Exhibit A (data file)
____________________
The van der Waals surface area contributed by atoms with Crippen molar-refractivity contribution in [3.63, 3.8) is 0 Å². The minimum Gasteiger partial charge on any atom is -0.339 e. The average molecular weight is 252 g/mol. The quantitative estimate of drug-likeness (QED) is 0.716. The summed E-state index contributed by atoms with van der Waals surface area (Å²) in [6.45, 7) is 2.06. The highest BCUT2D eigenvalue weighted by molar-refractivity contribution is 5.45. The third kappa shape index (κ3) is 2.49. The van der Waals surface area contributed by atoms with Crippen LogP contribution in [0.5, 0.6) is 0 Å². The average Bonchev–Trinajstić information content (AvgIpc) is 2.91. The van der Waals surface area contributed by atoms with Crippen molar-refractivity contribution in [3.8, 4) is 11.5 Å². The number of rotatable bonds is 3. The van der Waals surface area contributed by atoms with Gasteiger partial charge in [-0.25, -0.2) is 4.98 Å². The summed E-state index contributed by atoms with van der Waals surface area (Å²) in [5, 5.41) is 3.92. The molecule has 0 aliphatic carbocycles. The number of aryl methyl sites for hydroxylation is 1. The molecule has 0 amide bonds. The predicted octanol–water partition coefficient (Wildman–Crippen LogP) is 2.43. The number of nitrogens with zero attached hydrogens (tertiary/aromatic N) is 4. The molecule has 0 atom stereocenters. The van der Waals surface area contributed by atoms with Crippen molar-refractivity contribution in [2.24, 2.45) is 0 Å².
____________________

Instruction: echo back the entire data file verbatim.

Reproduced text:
The van der Waals surface area contributed by atoms with Crippen molar-refractivity contribution in [3.63, 3.8) is 0 Å². The minimum Gasteiger partial charge on any atom is -0.339 e. The average molecular weight is 252 g/mol. The quantitative estimate of drug-likeness (QED) is 0.716. The summed E-state index contributed by atoms with van der Waals surface area (Å²) in [6.45, 7) is 2.06. The highest BCUT2D eigenvalue weighted by molar-refractivity contribution is 5.45. The third kappa shape index (κ3) is 2.49. The van der Waals surface area contributed by atoms with Crippen LogP contribution in [0.5, 0.6) is 0 Å². The average Bonchev–Trinajstić information content (AvgIpc) is 2.91. The van der Waals surface area contributed by atoms with Crippen molar-refractivity contribution in [3.8, 4) is 11.5 Å². The number of rotatable bonds is 3. The van der Waals surface area contributed by atoms with Gasteiger partial charge in [-0.25, -0.2) is 4.98 Å². The summed E-state index contributed by atoms with van der Waals surface area (Å²) in [5, 5.41) is 3.92. The molecule has 0 aliphatic carbocycles. The number of aryl methyl sites for hydroxylation is 1. The molecule has 0 amide bonds. The predicted octanol–water partition coefficient (Wildman–Crippen LogP) is 2.43. The number of nitrogens with zero attached hydrogens (tertiary/aromatic N) is 4. The molecule has 0 atom stereocenters. The van der Waals surface area contributed by atoms with Crippen molar-refractivity contribution in [2.24, 2.45) is 0 Å².